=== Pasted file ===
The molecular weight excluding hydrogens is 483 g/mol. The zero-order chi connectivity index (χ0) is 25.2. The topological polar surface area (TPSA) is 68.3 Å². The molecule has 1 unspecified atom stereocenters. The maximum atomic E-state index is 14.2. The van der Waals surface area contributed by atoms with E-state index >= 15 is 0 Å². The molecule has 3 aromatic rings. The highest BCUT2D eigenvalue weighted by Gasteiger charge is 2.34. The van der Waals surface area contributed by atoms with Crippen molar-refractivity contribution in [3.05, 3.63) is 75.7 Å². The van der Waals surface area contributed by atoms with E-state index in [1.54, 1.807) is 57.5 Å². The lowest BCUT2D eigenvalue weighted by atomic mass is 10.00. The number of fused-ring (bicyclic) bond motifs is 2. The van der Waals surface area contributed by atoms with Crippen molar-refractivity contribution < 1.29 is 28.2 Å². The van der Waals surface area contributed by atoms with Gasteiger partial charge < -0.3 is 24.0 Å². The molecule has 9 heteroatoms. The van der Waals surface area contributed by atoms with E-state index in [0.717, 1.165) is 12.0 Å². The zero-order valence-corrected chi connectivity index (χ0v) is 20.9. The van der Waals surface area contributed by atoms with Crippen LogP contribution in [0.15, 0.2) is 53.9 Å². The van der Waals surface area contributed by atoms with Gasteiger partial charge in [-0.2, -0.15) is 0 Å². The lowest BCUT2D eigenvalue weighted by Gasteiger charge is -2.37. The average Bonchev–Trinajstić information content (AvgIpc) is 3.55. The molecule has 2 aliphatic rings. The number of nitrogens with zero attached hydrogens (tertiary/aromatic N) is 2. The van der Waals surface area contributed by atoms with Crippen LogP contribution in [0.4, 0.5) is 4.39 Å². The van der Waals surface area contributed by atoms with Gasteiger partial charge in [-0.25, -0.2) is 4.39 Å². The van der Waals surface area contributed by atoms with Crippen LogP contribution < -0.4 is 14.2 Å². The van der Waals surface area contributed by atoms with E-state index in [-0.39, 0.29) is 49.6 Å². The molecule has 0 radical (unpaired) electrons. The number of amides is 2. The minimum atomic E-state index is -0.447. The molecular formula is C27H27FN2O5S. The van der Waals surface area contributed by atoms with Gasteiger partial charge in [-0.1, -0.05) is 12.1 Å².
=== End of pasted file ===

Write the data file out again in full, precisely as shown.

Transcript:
The molecular weight excluding hydrogens is 483 g/mol. The zero-order chi connectivity index (χ0) is 25.2. The topological polar surface area (TPSA) is 68.3 Å². The molecule has 1 unspecified atom stereocenters. The maximum atomic E-state index is 14.2. The van der Waals surface area contributed by atoms with E-state index >= 15 is 0 Å². The molecule has 3 aromatic rings. The highest BCUT2D eigenvalue weighted by Gasteiger charge is 2.34. The van der Waals surface area contributed by atoms with Crippen molar-refractivity contribution in [3.05, 3.63) is 75.7 Å². The van der Waals surface area contributed by atoms with E-state index in [1.54, 1.807) is 57.5 Å². The lowest BCUT2D eigenvalue weighted by atomic mass is 10.00. The number of fused-ring (bicyclic) bond motifs is 2. The van der Waals surface area contributed by atoms with Crippen molar-refractivity contribution < 1.29 is 28.2 Å². The van der Waals surface area contributed by atoms with Gasteiger partial charge < -0.3 is 24.0 Å². The molecule has 9 heteroatoms. The van der Waals surface area contributed by atoms with E-state index in [0.717, 1.165) is 12.0 Å². The zero-order valence-corrected chi connectivity index (χ0v) is 20.9. The van der Waals surface area contributed by atoms with Crippen LogP contribution in [0.15, 0.2) is 53.9 Å². The van der Waals surface area contributed by atoms with Gasteiger partial charge in [-0.2, -0.15) is 0 Å². The lowest BCUT2D eigenvalue weighted by Gasteiger charge is -2.37. The average Bonchev–Trinajstić information content (AvgIpc) is 3.55. The molecule has 2 aliphatic rings. The number of nitrogens with zero attached hydrogens (tertiary/aromatic N) is 2. The van der Waals surface area contributed by atoms with Crippen LogP contribution in [0.4, 0.5) is 4.39 Å². The van der Waals surface area contributed by atoms with Gasteiger partial charge in [-0.25, -0.2) is 4.39 Å². The van der Waals surface area contributed by atoms with Crippen LogP contribution < -0.4 is 14.2 Å². The van der Waals surface area contributed by atoms with E-state index in [-0.39, 0.29) is 49.6 Å². The molecule has 0 radical (unpaired) electrons. The number of amides is 2. The minimum atomic E-state index is -0.447. The molecular formula is C27H27FN2O5S. The van der Waals surface area contributed by atoms with Gasteiger partial charge in [-0.1, -0.05) is 12.1 Å².